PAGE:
History

History

Mon, 2012-07-16 11:49

For all with a soft spot for the history of comics, illustration  and artists, where we come from and good heavens what fascinating  work  was produced,  Steve Holland, freelance author and editor, has established himself as the go to man for the low-down on old British comics, books and magazines. He is responsible for a number of books on the history of comics and genre books and illustration.
He has a website at  http://bearalley.blogspot.co.uk/
with an allied site http://www.comicsuk.co.uk/links.php .
Between them they give access and links to reprints of British comics and illustration from the latter half  of the nineteenth century to the present.
Though  maintaining a grip on what is happening now Steve does encourage nostalgia for dear dead days within recall. But the past is not just for the wistful old reminiscing on the days when  a penny was a twelfth of a shilling and would buy one an OXO cube to lick while walking home from school with the prospect of later swapping a Beano for a Film Fun. ( reference English, chronologically and social class specific). Nostalgia springs from a remembered  happiness past, recalled with sadness at it’s passing.  History however shows us how we got to where we are and that all innovation, creativity, narrative and artistic skill do not  belong to technologically advantaged and anatomy conscious present. Many websites promoted as devoted to comics often appear in fact devoted to the latest Superhero hearsay. Which is fine but a bit like a body building healthy milk-shake site that concentrates on the bubbles on the top.

In his blog Steve reveals he has been writing an obituary for the files of The Guardian newspaper. I assume that was for some comic book or illustration person thought to have a deal more past than future. It is a fantasy of mine that when the time comes my obituary would be published in The Guardian. For those who have it must be an indication that one had really arrived. 

For all with a soft spot for the history of comics, illustration  and artists, where we come from and good heavens what fascinating  work  was produced,  Steve Holland, freelance author and editor, has established himself as the go to man for the low-down on old British comics, books and magazines. He is responsible for a number of books on the history of comics and genre books and illustration.
He has a website at  http://bearalley.blogspot.co.uk/
with an allied site http://www.comicsuk.co.uk/links.php .
Between them they give access and links to reprints of British comics and illustration from the latter half  of the nineteenth century to the present.
Though  maintaining a grip on what is happening now Steve does encourage nostalgia for dear dead days within recall. But the past is not just for the wistful old reminiscing on the days when  a penny was a twelfth of a shilling and would buy one an OXO cube to lick while walking home from school with the prospect of later swapping a Beano for a Film Fun. ( reference English, chronologically and social class specific). Nostalgia springs from a remembered  happiness past, recalled with sadness at it’s passing.  History however shows us how we got to where we are and that all innovation, creativity, narrative and artistic skill do not  belong to technologically advantaged and anatomy conscious present. Many websites promoted as devoted to comics often appear in fact devoted to the latest Superhero hearsay. Which is fine but a bit like a body building healthy milk-shake site that concentrates on the bubbles on the top.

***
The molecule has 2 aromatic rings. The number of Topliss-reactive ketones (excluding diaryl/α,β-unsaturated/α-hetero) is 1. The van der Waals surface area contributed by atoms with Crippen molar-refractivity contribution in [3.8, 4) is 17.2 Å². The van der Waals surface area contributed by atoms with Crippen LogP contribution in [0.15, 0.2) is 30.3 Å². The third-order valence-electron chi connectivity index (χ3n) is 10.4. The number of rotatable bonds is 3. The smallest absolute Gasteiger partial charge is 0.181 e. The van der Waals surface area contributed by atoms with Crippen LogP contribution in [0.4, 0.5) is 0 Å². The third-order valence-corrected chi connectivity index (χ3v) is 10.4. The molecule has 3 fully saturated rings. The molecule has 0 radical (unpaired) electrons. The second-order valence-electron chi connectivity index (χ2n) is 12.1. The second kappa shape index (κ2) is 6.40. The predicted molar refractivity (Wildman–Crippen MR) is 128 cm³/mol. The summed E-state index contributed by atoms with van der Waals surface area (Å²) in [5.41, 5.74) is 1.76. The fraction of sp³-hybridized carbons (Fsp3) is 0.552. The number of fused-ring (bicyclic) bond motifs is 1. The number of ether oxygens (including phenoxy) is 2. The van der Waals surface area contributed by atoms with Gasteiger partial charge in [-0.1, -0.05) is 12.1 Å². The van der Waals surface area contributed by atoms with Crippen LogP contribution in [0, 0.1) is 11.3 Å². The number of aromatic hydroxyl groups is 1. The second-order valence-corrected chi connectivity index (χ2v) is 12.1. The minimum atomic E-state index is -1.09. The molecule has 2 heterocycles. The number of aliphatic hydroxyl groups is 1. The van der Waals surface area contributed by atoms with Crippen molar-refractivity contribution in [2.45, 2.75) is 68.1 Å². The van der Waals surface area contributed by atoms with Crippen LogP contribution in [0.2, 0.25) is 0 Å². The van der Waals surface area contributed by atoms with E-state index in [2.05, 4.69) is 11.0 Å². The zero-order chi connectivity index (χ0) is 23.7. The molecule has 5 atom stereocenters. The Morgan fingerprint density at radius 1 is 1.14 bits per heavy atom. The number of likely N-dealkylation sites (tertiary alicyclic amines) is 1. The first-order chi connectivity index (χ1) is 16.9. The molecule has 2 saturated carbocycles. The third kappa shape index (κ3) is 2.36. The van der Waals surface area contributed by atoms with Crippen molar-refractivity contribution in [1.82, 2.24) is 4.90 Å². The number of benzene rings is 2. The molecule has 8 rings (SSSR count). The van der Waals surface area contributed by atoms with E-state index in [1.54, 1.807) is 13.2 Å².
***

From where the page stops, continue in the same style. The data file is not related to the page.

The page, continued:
In his blog Steve reveals he has been writing an obituary for the files of The Guardian newspaper. I assume that was for some comic book or illustration person thought to have a deal more past than future. It is a fantasy of mine that when the time comes my obituary would be published in The Guardian. For those who have it must be an indication that one had really arrived. 

Comments

I can really idetnify with what you're saying. I was in comics professionally for about three years back in the 90 s when everything was still being done by hand lettering, etc. No digital shortcuts. It was an indy project and I was the sole creator, and it burnt me out very badly and it showed in the work by the second or third issue. I have great respect for the company I worked with and the publisher himself, but it was much more difficult, repetitive, etc. than I would have imagined. Lots of good work on this site. I especially enjoy the gouache and pastel pieces.

Hullo January,
thanks for the good wishes.
Sorry that your involvement with making comics was not a happy one. There can be a tension between comics being both a creative and a business enterprise that doesn't always make for heart warming experiences.
All the best.
Arthur

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